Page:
Indeed, McGoohan throws in a couple of autobiographical notes as part of this cascade of impressionistic moments: his own boxing training, his first job as a Bank Clerk, before he became involved in acting. We can even see John Drake, through this prism, being recruited to the Service via an ancient and traditional organisation whose bases align with the security of the country.
It’s a tight, claustrophobic sequence, for all its refusal to confine itself to grounded reality. McGoohan faces McKern, with Angelo Muscat – promoted in the opening credits to ‘Featuring’ status – as a silent, grave presence, unassuming, solid, and in the final act shifting his loyalty to naturally, so airily, to Number Six, as control of the process slips into the latter’s hands and the countdown starts to the inevitability of Number Two’s death, a death that comes from no cause save only dramatic requirement and the demands of a process that has taken on an inevitability far beyond anything the players can do to halt it.
Number Two made the risk plain at the beginning. The processes’s title reinforces it. It really is an Absolute. One or the other. Six or Two. We may not see what we hoped to see in the charming Number Two of so very long ago, of the second broadcast episode, as near to the beginning as this is to the end: there is no battle of wits, not with a Number Six deprived of them until an end whose own reality may not be what we want it to be. But we see a man who does believe in what he does and who, to further the cause for which he works, goes willingly to what he knows, if he succeeds, is his own death: corporeal or mental.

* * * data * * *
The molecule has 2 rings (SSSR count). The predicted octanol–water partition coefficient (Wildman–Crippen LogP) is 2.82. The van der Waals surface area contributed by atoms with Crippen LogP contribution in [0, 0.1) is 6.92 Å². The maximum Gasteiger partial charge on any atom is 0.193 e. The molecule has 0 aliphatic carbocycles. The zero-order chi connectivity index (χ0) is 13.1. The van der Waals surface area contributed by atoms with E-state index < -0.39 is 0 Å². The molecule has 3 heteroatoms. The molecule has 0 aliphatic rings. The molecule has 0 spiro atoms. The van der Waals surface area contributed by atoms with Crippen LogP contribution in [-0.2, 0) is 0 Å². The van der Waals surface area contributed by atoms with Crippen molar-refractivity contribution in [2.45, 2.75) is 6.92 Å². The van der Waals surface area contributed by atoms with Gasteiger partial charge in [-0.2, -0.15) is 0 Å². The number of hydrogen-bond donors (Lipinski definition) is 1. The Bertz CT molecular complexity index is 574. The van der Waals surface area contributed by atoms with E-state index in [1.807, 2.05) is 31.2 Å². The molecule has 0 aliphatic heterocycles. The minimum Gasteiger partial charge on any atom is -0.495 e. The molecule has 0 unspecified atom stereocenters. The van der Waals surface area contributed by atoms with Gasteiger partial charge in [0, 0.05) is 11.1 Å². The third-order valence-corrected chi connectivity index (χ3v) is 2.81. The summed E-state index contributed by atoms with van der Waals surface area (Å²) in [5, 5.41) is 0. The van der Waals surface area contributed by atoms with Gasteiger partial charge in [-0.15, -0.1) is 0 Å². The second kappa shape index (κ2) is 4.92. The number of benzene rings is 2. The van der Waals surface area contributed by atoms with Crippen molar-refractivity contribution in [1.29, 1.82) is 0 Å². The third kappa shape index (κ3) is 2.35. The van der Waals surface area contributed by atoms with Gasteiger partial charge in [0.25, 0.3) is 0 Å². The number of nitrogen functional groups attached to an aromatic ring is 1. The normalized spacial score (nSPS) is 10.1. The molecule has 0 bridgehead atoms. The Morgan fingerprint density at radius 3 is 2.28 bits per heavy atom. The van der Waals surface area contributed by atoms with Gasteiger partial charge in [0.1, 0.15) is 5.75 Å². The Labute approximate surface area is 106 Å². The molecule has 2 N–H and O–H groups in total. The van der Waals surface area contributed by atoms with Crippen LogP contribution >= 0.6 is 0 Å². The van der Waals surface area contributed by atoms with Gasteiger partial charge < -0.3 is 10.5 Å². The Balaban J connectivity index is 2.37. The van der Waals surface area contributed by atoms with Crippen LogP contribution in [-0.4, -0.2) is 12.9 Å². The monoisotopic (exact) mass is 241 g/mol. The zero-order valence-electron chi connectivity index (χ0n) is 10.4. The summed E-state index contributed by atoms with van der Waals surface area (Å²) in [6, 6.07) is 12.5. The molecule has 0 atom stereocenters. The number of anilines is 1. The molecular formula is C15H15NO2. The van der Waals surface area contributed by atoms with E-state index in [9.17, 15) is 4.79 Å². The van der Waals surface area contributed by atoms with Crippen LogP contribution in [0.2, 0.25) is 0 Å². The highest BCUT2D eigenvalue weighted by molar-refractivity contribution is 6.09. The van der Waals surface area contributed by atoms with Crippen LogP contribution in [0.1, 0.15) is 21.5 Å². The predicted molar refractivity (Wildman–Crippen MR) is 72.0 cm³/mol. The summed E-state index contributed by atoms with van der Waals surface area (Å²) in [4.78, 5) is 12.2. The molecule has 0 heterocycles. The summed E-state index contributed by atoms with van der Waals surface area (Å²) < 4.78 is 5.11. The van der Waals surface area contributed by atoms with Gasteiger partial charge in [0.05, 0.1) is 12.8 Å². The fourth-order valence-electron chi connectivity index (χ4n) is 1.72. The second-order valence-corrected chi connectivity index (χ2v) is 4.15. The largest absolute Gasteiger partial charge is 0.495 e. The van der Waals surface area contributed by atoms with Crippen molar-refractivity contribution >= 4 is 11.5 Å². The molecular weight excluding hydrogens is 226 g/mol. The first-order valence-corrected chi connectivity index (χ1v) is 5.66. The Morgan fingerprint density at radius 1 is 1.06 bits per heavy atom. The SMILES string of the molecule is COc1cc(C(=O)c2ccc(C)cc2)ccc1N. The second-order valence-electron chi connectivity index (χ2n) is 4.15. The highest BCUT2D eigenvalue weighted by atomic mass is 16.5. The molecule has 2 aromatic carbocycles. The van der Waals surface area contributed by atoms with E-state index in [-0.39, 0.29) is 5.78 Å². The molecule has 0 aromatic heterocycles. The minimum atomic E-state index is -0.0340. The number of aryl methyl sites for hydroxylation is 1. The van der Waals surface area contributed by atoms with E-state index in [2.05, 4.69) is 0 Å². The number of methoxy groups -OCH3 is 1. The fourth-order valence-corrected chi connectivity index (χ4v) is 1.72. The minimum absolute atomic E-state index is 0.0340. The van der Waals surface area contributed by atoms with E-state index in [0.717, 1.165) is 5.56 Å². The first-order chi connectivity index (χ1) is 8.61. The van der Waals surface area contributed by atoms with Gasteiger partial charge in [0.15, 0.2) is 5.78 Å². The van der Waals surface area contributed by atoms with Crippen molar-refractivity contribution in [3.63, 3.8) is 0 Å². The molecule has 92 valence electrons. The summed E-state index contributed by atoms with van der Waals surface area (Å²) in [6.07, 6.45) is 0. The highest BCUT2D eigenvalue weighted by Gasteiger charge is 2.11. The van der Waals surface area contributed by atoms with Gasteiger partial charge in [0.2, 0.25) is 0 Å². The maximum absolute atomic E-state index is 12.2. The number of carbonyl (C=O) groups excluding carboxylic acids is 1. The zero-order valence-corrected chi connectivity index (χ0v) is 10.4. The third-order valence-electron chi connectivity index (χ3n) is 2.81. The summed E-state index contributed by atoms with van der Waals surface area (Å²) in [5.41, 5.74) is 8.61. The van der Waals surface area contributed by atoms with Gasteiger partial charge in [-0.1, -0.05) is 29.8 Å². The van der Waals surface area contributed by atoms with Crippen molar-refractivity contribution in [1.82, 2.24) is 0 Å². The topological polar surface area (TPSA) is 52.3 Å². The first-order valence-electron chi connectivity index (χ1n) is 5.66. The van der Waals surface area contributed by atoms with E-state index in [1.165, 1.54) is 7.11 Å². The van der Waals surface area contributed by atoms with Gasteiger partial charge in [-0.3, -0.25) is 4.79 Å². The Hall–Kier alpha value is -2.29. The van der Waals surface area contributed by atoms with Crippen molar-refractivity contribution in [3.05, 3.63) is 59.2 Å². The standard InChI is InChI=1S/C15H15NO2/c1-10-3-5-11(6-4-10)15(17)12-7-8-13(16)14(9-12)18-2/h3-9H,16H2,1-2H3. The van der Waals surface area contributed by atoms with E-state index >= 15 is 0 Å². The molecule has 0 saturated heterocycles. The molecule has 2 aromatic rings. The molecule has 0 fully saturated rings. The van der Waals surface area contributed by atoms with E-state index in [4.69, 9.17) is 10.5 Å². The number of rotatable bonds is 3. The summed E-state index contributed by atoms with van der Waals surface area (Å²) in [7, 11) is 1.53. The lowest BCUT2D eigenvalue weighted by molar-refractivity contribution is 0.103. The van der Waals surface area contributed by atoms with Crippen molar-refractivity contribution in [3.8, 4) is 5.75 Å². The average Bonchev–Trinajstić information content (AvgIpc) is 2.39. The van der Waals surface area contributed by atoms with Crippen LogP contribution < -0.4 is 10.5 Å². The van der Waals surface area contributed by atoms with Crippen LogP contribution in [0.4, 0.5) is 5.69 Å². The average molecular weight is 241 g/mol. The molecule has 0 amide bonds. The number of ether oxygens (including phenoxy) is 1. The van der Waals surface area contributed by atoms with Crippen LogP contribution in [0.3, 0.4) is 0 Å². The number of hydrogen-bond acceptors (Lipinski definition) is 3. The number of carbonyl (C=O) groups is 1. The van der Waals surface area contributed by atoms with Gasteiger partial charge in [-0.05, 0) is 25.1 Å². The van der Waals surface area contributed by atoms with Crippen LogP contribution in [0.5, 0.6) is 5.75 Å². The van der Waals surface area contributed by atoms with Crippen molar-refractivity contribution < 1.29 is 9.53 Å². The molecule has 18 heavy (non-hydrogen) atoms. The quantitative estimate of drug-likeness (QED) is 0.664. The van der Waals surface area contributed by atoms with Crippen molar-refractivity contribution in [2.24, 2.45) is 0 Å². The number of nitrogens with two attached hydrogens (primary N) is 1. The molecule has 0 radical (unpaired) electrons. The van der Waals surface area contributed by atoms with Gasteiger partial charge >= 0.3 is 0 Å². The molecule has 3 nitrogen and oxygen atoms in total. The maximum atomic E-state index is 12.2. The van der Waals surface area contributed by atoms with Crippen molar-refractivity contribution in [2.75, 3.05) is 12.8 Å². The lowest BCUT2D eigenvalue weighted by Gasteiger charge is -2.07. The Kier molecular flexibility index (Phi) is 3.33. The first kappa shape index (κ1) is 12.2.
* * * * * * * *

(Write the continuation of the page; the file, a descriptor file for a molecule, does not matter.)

And then the promise. Enter the Supervisor: cold, unsentimental, indeed a little contemptuous of his fallen colleague, even though he has expressed a sadness at what was then, in his mind, only a possibility: sorry to lose you.
Number Two is sealed away, out of sight. Number Six may have what he wants, and what he wants is what he’s wanted from the very beginning, what we who have watched this series have wanted, and that is answers. The answer is Number One, and there are no more obstacles, no more frustrations, no prevarications, just: I’ll take you.
Only the most forensic of minds, and how many are there in that moment, would recognise that that promise is not a promise to reveal anything, just a commitment to transport the once and former Number Six to something.
Of course, such prescience is easy when it’s no longer prescience.
I have a theory about Once Upon a Time, but not one that I can speak of here, because there is still an episode to come. My theory – not my theory in its origins but I find it impossible to run away from – explains too much that should not be spoken of until we have reached the end. I will say here only the word Brazil.
McGoohan, McKern, Muscat, and Peter Swanwick (whose steely glaze concealed serious frailties that brought about his death later in 1968): these are the players. John Cazabon (as the man with the Umbrella) and John Maxim (as Number 86 though his scene and his two lines were edited out after the credits were produced) are the only other actors, save for the unknowns who populated the Control Room.
It’s getting very late now.